8. Consider Hiring a Pro

If you’re still not 100% confident in your manuscript, consider hiring a professional children’s book editor. Of course, this isn’t a viable option for everyone. But if your budget allows, it’s well worth the extra expense.

Editors have years of experience in what makes a great children’s story. Plus, they know the ins and outs of the market and can help you create a commercially viable product that is much more likely to sell.

9. Publish Your Book

So, now that you’ve finished the creative process and your polished manuscript is ready to publish, there are two routes you can go down; self-publishing or traditional publishing.

Self-Publishing

Self-publishing is becoming an increasingly popular option for authors of all kinds, and for a good reason.

When you self-publish, you’re in charge of the entire process and have the final say on every element of your book.

You can choose your own illustrator, or if you have artistic skills, you can even illustrate the story yourself.

Plus, you’re in full control of the marketing side of things, and these days, there are countless platforms out there to showcase your work.

But self-publishing also has some downsides, too. It’s a time and labor-intensive process, and if you’ve never published your own work before, there’s a lot to learn in order to be successful.

Luckily, there are plenty of free resources online to help you along the way, including forums where self-publishing rookies and pros can join together to share tips and advice.

Traditional Publishing

Going down the traditional publishing route removes a lot of the leg work, and if you find a good publisher, it can also open doors to success that traditional self-publishing can’t.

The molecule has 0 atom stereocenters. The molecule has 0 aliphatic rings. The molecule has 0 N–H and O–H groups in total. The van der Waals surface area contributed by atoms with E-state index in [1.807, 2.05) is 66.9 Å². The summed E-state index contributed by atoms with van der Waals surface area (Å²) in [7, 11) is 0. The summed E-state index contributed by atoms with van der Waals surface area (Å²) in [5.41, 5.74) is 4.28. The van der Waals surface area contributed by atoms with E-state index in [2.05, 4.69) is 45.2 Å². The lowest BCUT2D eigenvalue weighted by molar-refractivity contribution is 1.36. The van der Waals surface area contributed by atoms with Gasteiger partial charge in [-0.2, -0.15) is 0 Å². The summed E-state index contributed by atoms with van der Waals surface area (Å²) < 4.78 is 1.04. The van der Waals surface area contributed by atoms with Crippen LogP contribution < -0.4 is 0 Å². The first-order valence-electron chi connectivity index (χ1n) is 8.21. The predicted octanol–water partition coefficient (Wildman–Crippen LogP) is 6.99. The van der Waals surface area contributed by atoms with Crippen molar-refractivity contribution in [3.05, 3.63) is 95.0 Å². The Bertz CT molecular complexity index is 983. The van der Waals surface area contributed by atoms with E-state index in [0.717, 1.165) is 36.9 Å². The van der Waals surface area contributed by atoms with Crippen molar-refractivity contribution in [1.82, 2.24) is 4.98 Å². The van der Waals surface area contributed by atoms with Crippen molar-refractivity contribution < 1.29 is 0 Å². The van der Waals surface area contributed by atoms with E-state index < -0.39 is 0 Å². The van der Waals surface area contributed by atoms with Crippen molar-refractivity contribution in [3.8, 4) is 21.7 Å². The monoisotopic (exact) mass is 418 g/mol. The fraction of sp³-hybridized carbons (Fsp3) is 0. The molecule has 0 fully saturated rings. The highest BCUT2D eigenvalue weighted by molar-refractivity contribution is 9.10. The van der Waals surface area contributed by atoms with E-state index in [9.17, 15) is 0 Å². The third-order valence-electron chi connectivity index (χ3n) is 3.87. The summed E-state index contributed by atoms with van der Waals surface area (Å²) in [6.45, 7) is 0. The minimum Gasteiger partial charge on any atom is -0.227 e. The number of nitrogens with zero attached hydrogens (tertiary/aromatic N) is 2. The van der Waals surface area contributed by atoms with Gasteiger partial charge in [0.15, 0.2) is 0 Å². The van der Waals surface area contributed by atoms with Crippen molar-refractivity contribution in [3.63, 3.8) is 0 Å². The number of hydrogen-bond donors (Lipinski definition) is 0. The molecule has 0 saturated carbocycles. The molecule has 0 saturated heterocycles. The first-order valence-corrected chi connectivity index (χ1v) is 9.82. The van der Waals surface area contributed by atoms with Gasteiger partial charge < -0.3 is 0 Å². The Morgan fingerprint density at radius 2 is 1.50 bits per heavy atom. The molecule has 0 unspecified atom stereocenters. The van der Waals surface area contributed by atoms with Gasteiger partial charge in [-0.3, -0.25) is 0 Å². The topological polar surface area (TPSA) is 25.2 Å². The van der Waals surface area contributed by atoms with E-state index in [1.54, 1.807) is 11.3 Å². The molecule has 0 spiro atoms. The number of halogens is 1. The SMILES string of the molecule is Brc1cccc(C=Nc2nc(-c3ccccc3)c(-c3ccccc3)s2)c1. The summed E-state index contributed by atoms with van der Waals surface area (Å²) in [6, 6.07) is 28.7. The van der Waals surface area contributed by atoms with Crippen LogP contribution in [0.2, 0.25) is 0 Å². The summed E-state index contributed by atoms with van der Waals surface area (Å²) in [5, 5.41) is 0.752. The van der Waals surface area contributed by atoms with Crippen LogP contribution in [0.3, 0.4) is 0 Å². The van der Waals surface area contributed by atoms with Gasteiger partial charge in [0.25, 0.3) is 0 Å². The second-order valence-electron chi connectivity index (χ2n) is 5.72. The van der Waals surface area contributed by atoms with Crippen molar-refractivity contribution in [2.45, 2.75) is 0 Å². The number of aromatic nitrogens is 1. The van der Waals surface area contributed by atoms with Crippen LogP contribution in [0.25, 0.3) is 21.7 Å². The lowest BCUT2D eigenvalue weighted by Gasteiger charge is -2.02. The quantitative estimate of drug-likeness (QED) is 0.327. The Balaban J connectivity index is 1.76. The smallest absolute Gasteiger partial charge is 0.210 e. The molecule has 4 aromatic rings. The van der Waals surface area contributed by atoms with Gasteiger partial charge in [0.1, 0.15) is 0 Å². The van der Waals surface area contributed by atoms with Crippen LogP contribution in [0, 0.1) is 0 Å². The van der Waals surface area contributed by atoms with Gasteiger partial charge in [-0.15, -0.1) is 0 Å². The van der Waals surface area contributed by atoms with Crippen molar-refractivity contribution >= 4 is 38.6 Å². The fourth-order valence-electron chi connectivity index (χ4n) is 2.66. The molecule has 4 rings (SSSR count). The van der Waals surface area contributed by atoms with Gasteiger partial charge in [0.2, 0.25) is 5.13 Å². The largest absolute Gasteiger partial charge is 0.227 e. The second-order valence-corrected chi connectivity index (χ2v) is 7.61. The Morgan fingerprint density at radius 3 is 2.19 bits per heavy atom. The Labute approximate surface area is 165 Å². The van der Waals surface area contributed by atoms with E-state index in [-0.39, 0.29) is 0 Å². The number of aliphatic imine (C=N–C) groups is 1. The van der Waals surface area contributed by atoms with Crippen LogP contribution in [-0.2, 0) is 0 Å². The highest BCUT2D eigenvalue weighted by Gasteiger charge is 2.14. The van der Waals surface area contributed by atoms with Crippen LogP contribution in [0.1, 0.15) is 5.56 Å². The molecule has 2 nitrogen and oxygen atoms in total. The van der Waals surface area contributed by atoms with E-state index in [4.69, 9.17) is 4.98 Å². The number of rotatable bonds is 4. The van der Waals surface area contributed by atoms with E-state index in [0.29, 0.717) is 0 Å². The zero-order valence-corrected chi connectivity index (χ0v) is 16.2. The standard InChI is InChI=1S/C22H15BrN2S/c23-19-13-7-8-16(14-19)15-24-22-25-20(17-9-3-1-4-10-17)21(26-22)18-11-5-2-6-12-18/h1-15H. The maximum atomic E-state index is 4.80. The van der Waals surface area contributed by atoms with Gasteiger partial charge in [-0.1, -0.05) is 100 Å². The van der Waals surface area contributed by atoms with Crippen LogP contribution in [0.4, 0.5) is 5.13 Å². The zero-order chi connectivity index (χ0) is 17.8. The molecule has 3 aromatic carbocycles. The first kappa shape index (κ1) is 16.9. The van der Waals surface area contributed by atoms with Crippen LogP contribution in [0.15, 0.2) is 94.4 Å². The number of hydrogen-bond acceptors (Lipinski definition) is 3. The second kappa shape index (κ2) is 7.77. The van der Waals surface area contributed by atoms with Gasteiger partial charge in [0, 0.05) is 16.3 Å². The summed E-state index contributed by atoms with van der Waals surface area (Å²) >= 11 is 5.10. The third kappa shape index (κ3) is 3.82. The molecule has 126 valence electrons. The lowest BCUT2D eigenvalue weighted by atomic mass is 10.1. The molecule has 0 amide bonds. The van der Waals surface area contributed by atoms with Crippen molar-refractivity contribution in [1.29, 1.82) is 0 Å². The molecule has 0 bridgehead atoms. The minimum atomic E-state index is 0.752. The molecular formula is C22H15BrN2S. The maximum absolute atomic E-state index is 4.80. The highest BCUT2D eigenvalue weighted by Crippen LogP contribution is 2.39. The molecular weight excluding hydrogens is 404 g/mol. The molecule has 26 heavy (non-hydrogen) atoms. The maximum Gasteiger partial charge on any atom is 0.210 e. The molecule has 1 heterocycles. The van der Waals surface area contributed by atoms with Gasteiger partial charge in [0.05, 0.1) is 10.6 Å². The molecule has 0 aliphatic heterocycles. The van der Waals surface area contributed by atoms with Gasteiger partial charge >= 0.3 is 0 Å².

But there are a few things to consider. These days, very few publishers accept submissions directly from the author. Instead, you’ll need to hire a literary agent to approach publishers for you. Agents have insider industry knowledge, and they know exactly the kind of publishers who will appreciate your work. 

They’ll also negotiate the very best deal on your behalf; after all, the more you get paid, the more they get paid, so they’re rooting for your success.  

Another factor to consider is that most traditional publishers will handle the illustration side of things. This cuts down costs for you and ensures top-quality artwork that will do your story the justice it deserves.

But the downside is that you’ll have less creative input, so if you’re set on illustrating the book yourself, or you want to ask a friend to do it, then self-publishing might be a better route for you. 

Conclusion

Writing a children’s book and getting it published can seem like an overwhelming task, but it doesn’t have to be.

By breaking the process down into bite-sized chunks and taking a systematic approach to each one, there’s no reason that you can’t realize your dream.

So, if you’re ready to pen the next children’s classic, hopefully, this guide will help you to get started.